Little Dixie Community Action Agency - Hugo, OK
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A truism of American life is that residents of rural communities enjoy fewer conveniently located vital services than urban dwellers. The economics of health care—or any other vital service, for that matter—dictate that not every small community or rural area can afford to have a dedicated team of doctors or other health care professionals. The same holds true for shopping centers, large grocery or drug stores, or other services.
The Little Dixie Community Action Agency (CAA) Visit disclaimer page , which serves low-income households in three counties in southeastern Oklahoma, decided that people in its rural service area deserved better access to good services. Rather than trying to build them locally, it decided to provide a transit service to take its residents to quality services and stores in nearby areas that already had them.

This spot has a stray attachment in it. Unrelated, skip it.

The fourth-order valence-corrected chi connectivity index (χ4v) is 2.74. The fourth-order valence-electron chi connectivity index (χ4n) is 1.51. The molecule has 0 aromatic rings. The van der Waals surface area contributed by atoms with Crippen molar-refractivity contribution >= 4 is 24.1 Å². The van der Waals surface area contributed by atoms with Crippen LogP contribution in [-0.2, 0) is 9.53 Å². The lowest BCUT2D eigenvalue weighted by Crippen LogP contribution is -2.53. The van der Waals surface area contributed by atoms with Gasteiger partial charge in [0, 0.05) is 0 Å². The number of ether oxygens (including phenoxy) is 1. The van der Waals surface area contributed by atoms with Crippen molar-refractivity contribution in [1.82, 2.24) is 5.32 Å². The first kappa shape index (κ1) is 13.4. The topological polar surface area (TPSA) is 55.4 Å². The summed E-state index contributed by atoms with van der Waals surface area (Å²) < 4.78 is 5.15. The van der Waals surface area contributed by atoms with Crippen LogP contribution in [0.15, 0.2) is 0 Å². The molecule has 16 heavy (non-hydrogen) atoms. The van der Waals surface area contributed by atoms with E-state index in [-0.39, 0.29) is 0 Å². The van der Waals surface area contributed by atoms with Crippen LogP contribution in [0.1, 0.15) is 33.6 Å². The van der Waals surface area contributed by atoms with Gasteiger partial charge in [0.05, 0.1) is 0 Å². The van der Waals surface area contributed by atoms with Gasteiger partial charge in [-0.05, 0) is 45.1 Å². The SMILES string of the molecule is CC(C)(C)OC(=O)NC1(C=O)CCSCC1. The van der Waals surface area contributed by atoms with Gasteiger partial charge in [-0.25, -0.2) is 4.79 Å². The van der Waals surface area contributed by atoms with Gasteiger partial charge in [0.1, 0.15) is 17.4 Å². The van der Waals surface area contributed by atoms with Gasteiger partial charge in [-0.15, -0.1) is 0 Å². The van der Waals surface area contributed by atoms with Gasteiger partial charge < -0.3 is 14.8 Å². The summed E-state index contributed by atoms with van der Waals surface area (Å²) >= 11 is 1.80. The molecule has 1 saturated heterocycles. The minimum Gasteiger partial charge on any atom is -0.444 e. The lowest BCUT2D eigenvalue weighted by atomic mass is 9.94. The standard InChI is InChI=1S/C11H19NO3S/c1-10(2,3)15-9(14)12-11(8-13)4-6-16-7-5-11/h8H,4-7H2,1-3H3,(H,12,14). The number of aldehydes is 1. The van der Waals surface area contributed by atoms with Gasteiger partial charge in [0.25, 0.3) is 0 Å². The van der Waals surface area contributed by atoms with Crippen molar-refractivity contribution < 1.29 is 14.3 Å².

The organization was founded in 1968 through a merger of three smaller agencies. When it started, its budget was just slightly more than $600,000; it now handles almost $25 million a year. The total population of the three counties now stands at about 59,600, with 27% of the population living below the federal poverty line. That figure is 10 percentage points higher than the national unemployment rate. Nevertheless, the poverty rate has declined from 63% in 1970, the first year a census was conducted after the Little Dixie CAA was founded.
Little Dixie has undertaken efforts to reduce the poverty rate of the three counties it serves. Not only is it the second largest employer in the service area, it operates programs in five areas, including the following: